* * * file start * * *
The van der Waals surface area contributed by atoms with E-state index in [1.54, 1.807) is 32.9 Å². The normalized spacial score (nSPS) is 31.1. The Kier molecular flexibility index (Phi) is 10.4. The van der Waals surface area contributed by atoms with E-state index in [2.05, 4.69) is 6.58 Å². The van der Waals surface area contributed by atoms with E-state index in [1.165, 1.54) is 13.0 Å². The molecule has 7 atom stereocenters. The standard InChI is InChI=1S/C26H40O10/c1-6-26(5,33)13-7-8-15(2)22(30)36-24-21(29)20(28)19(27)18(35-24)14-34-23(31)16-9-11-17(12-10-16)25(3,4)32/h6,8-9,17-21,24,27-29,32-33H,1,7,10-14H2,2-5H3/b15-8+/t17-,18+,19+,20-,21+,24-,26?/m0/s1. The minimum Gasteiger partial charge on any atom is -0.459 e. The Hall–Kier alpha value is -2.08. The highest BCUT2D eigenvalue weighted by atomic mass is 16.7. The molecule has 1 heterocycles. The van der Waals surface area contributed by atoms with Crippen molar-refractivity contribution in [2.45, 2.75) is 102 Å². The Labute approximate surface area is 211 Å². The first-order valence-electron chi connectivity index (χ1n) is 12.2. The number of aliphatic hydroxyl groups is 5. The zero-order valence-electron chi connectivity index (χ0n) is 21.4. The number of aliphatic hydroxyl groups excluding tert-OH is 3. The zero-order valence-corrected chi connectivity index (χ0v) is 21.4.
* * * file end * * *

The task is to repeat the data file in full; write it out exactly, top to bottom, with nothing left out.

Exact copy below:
The van der Waals surface area contributed by atoms with E-state index in [1.54, 1.807) is 32.9 Å². The normalized spacial score (nSPS) is 31.1. The Kier molecular flexibility index (Phi) is 10.4. The van der Waals surface area contributed by atoms with E-state index in [2.05, 4.69) is 6.58 Å². The van der Waals surface area contributed by atoms with E-state index in [1.165, 1.54) is 13.0 Å². The molecule has 7 atom stereocenters. The standard InChI is InChI=1S/C26H40O10/c1-6-26(5,33)13-7-8-15(2)22(30)36-24-21(29)20(28)19(27)18(35-24)14-34-23(31)16-9-11-17(12-10-16)25(3,4)32/h6,8-9,17-21,24,27-29,32-33H,1,7,10-14H2,2-5H3/b15-8+/t17-,18+,19+,20-,21+,24-,26?/m0/s1. The minimum Gasteiger partial charge on any atom is -0.459 e. The Hall–Kier alpha value is -2.08. The highest BCUT2D eigenvalue weighted by atomic mass is 16.7. The molecule has 1 heterocycles. The van der Waals surface area contributed by atoms with Crippen molar-refractivity contribution in [2.45, 2.75) is 102 Å². The Labute approximate surface area is 211 Å². The first-order valence-electron chi connectivity index (χ1n) is 12.2. The number of aliphatic hydroxyl groups is 5. The zero-order valence-electron chi connectivity index (χ0n) is 21.4. The number of aliphatic hydroxyl groups excluding tert-OH is 3. The zero-order valence-corrected chi connectivity index (χ0v) is 21.4.